If everything is perfectly round and you're feeling froggy throw some rounds at the same range suppressed. Should answer once and for all if it's the suppressor or not.
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Re: What causes bullet accuracy issues when designing baffle

Post by Capt. Link. » Wed Aug 21, 2013 2:55 pm

Grounded wrote:I am working on some new baffle designs but i'm curious about what in particular causes instability in the round? I've seen some cases where I will get a bullet strike on some of the first few baffles and have it barely nick the end cap and thats with a 300 bore on 5.56. Any thoughts?
Destabilization of bullets inside a can not caused by mechanical alinement or insufficient rifling twist is from energy that is focused by the baffle and causes yaw of the stable projectile, spacing can change this with possible loss of suppression.A near miss of a baffle can cause effect "as a hit,I call the phenomena "bounce". The theory of gas jets causing the yaw of bullets is yet another thought.In all cases a larger bore hole is required to alleviate the problem.Baffles that are know to cause a high percentage of yaw are not all asymmetric or use any gas jets and can be quiet.Destruction of bullets inside the suppressor is yet another subject.
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Re: What causes bullet accuracy issues when designing baffle

Post by doubloon » Wed Aug 21, 2013 3:33 pm

Capt. Link. wrote:... from energy that is focused by the baffle and causes yaw of the stable projectile, ...
Do you think it is fair to say the projectile is not sufficiently stabilized for suppression?

I know it's a fine hair to split but the crux of my question is do you believe this "bounce" can destabilize any projectile, just projectiles on the fringe of stability or can it randomly destabilize any projectile regardless of the integrity of the stabilization?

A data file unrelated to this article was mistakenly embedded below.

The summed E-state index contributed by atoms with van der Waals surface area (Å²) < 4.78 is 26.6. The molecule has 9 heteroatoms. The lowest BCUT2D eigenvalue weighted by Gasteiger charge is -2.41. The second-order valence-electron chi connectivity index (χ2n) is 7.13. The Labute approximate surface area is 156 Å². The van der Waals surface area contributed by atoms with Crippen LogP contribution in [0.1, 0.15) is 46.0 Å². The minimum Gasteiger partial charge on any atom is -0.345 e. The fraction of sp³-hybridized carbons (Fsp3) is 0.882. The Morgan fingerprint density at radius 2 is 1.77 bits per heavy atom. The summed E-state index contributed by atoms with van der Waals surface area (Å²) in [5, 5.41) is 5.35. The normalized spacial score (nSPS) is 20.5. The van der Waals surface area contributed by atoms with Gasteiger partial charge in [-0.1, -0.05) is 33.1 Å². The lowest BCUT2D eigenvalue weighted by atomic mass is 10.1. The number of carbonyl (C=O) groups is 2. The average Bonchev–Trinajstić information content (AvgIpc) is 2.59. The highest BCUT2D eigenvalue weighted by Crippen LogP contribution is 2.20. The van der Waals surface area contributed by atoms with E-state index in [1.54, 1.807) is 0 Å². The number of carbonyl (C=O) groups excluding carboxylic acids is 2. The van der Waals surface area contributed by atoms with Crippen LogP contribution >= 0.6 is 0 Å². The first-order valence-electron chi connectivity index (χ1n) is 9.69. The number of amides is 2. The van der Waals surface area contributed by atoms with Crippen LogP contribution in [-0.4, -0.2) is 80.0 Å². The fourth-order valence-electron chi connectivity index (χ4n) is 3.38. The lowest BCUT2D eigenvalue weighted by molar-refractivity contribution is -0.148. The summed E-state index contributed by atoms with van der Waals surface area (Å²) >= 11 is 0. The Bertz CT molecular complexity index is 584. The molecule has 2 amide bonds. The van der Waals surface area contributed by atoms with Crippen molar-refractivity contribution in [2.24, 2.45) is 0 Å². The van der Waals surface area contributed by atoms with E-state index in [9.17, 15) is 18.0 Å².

I know stabilization can be represented by a formula, that I don't want to drag out, which produces a number representing the calculated stabilization within a "range" where below a certain number is marginally stable and below another number is unstable.

Just wondering if it might be possible to calculate a reliable stability number for suppressed projectiles vs. unsuppressed.
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Re: What causes bullet accuracy issues when designing baffle

Post by Grounded » Wed Aug 21, 2013 3:39 pm

doubloon wrote:
Capt. Link. wrote:... from energy that is focused by the baffle and causes yaw of the stable projectile, ...
Do you think it is fair to say the projectile is not sufficiently stabilized for suppression?

I know it's a fine hair to split but the crux of my question is do you believe this "bounce" can destabilize any projectile, just projectiles on the fringe of stability or can it randomly destabilize any projectile regardless of the integrity of the stabilization?

I know stabilization can be represented by a formula, that I don't want to drag out, which produces a number representing the calculated stabilization within a "range" where below a certain number is marginally stable and below another number is unstable.

Just wondering if it might be possible to calculate a reliable stability number for suppressed projectiles vs. unsuppressed.
Just to include some additional info to my OP this occurred with M855 (65gr) on a 14.5" 1:7 twist.
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Re: What causes bullet accuracy issues when designing baffle

Post by Fulmen » Wed Aug 21, 2013 4:01 pm

doubloon wrote:Just wondering if it might be possible to calculate a reliable stability number for suppressed projectiles vs. unsuppressed.
It's a good thought, but I fear you'll have to gather a whoooole lot of empirical data to make any usable predictions. There are simply too many variables to consider, caliber, barrel length, bullet, twist, silencer design just to mention a few. Some simple rules of thumb might be possible by studying good and failed designs, so by all means continue your line of thought.